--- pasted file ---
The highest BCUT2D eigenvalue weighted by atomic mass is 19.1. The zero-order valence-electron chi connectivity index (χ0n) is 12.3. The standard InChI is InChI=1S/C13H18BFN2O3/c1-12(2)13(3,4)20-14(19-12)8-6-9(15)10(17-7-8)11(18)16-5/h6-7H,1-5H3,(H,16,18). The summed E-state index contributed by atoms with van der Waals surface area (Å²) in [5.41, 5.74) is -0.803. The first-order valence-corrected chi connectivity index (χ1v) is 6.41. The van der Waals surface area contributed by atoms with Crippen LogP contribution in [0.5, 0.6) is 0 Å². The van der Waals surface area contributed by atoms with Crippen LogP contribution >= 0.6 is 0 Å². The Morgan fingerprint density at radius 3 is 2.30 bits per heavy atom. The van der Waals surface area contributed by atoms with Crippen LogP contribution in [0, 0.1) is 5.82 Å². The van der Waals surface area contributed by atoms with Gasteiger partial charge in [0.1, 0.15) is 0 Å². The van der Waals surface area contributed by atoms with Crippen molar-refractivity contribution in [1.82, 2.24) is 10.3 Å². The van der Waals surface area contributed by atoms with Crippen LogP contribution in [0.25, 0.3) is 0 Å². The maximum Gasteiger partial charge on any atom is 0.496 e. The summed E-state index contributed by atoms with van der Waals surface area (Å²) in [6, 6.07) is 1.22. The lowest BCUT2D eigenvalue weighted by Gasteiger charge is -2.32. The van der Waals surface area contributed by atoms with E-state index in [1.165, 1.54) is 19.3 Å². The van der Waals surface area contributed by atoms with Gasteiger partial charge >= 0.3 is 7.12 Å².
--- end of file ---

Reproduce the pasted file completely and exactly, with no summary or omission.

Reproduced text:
The highest BCUT2D eigenvalue weighted by atomic mass is 19.1. The zero-order valence-electron chi connectivity index (χ0n) is 12.3. The standard InChI is InChI=1S/C13H18BFN2O3/c1-12(2)13(3,4)20-14(19-12)8-6-9(15)10(17-7-8)11(18)16-5/h6-7H,1-5H3,(H,16,18). The summed E-state index contributed by atoms with van der Waals surface area (Å²) in [5.41, 5.74) is -0.803. The first-order valence-corrected chi connectivity index (χ1v) is 6.41. The van der Waals surface area contributed by atoms with Crippen LogP contribution in [0.5, 0.6) is 0 Å². The van der Waals surface area contributed by atoms with Crippen LogP contribution >= 0.6 is 0 Å². The Morgan fingerprint density at radius 3 is 2.30 bits per heavy atom. The van der Waals surface area contributed by atoms with Crippen LogP contribution in [0, 0.1) is 5.82 Å². The van der Waals surface area contributed by atoms with Gasteiger partial charge in [0.1, 0.15) is 0 Å². The van der Waals surface area contributed by atoms with Crippen molar-refractivity contribution in [1.82, 2.24) is 10.3 Å². The van der Waals surface area contributed by atoms with Crippen LogP contribution in [0.25, 0.3) is 0 Å². The maximum Gasteiger partial charge on any atom is 0.496 e. The summed E-state index contributed by atoms with van der Waals surface area (Å²) in [6, 6.07) is 1.22. The lowest BCUT2D eigenvalue weighted by Gasteiger charge is -2.32. The van der Waals surface area contributed by atoms with E-state index in [1.165, 1.54) is 19.3 Å². The van der Waals surface area contributed by atoms with Gasteiger partial charge >= 0.3 is 7.12 Å².